• Social media ROI:  ~51% report having a “poor” understanding
  • Mobile marketing ROI:  ~35%
  • Search engine optimization ROI:  ~28%
  • Digital display advertising ROI:  ~26%
  • Paid search ROI:  ~19%
  • Email marketing ROI:  ~14%

Underscoring the admitted lack of understanding about ROI in social and mobile channels, the survey respondents reported that only ~11% of the digital marketing dollars in 2014 will be allocated to social media.

For mobile marketing, it’s even lower (~3% of the marketing budget).

This isn’t to imply that marketers don’t recognize the importance of these tactics.  For instance, more than eight of ten respondents consider mobile marketing to be a significant development in the field.

It’s just that many of them are having great difficulty going from Point A to Point B when it comes to quantifying the marketing payback.

[For access to the full report, which also provides interesting insights on the most popular marketing metrics, go to this page on the SEMPO website.]

What’s happening with marketing analytics right now?

MarketingSherpa logoWith so many promotional tactics available to marketers these days, figuring out how to measure the success of each may be just as challenging as choosing which ones to employ to begin with

That’s the reasoning behind the release of research firm MarketingSherpa’s first-ever marketing analytics research report

MarketingSherpa was seeking insights as to how marketers track metrics for a whole host of channels like PPC advertising, SEO initiatives, social media, display advertising, e-mail marketing and content marketing, among others.

2013 Marketing Analytics Benchmark Report from MarketingSherpaThe results compiled by MarketingSherpa are based on research and data collected during 2012 from more than 1,100 marketing professionals across a full range of industries worldwide.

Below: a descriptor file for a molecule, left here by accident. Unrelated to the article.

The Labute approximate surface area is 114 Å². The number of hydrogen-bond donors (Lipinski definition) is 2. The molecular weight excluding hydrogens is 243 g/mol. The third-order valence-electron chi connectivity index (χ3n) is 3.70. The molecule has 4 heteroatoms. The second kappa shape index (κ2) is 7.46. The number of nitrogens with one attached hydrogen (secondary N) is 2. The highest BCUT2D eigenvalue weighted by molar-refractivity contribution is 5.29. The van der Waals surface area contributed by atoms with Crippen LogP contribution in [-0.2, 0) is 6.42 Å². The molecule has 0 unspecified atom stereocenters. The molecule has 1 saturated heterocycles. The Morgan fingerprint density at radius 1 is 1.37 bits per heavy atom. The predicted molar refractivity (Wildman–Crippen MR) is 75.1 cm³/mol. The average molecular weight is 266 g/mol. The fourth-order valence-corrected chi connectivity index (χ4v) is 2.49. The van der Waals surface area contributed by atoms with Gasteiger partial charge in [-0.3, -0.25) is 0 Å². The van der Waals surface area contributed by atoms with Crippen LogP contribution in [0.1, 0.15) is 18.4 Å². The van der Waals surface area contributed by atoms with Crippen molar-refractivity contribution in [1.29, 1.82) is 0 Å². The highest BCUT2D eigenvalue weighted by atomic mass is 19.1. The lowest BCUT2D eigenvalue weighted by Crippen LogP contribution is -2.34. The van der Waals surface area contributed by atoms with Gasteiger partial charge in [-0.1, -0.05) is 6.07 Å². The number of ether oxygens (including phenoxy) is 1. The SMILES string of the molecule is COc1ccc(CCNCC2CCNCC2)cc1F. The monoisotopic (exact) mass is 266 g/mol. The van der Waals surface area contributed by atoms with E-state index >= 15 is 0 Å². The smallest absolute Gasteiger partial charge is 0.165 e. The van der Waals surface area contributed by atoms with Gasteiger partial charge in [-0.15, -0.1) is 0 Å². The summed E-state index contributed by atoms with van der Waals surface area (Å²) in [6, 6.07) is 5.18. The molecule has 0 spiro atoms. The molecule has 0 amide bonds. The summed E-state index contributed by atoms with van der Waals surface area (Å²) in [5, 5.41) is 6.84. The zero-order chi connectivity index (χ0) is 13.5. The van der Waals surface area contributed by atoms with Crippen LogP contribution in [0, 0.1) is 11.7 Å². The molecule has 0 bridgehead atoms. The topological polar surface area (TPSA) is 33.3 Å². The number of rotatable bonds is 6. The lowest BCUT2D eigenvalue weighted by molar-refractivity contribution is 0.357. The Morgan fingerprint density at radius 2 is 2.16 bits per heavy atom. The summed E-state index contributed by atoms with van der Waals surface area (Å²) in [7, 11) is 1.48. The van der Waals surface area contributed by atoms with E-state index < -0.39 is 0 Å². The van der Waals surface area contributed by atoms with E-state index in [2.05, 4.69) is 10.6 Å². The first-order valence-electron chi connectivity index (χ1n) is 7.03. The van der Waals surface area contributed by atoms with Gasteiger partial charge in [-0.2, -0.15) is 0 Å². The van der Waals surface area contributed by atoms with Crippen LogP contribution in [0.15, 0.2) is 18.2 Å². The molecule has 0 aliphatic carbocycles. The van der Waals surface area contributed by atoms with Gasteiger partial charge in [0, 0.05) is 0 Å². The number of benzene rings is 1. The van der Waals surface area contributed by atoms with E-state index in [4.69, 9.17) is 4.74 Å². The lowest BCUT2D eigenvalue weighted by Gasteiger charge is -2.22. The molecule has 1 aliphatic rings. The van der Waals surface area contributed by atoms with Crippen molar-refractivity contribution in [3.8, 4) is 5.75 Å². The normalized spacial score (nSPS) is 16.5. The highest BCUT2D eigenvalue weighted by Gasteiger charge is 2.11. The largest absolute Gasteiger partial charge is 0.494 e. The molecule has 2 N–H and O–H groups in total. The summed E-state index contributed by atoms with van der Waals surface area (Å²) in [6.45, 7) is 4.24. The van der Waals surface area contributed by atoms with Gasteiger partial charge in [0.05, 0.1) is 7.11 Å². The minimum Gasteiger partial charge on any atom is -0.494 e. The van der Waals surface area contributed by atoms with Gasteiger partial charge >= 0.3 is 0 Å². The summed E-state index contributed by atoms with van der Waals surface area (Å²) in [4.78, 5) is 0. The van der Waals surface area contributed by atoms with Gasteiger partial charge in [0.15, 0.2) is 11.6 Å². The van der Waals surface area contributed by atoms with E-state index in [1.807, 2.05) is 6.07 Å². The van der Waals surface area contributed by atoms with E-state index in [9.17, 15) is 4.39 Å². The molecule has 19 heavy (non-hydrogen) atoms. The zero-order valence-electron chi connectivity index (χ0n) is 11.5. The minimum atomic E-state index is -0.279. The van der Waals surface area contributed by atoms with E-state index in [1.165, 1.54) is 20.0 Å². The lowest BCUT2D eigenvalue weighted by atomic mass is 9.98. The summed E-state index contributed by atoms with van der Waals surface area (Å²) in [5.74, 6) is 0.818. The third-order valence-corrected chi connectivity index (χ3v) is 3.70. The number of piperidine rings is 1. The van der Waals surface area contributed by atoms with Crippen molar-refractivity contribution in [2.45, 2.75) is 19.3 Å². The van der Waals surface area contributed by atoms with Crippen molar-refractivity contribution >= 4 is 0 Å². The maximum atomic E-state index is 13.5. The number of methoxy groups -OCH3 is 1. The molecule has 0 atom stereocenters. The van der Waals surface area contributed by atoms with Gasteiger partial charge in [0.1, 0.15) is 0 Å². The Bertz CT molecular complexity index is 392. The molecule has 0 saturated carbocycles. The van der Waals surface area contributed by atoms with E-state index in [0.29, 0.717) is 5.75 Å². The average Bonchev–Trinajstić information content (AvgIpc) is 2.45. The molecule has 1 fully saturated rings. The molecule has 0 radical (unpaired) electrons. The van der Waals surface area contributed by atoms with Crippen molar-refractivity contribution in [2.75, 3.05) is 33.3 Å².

The research covers a wide variety of marketing analytics tools and practices, along with challenges and budget constraints faced by marketers in the course of carrying out their responsibilities.

The 2013 Marketing Analytics Benchmark Report is big – to the tune of ~325 presentation slides and 425+ data charts plus commentary – and rather costly as well. 

But it may be just the ticket for marketers who are looking for the latest insights on how to tackle measurement in today’s “smorgasbord” marketing landscape.

One set of data points that I find particularly interesting is in identifying the marketing metrics that companies routinely track.  The MarketingSherpa research has found that that e-mail open rates and clickthrough rates continue to be the most prevalent forms of measurement:

  • Open rate:  ~78% routinely track this metric
  • Clickthrough rate:  ~73%

Several other metrics are tracked by about half (or more) of the respondents:

  • Unsubscribe rate:  ~65% routinely track
  • Deliverability rate:  ~55%
  • Conversion rate:  ~54%
  • Clicks-per-link in e-mail:  ~49%
  • List size:  ~48%

On the other hand, several other metrics are being tracked by a distinct minority of companies:

  • ROI:  ~28% routinely track
  • Complaint rate:  ~25%
  • Social sharing rate:  ~21%

On one hand, seeing ROI tracking so far down the list is disappointing … until we remind ourselves that accurate ROI measurement is a function of having good data on 5 or 10 other factors.  If any one of them is off by a significant degree, it affects the veracity of the ROI conclusions.

Yet another example where “talk” is most definitely “cheap.”

But for more insights on measurement factors and other marketing topics, you can order and download the full report and see for yourself.

Marketing Measurement: Aiming Really High … Scoring Kinda Low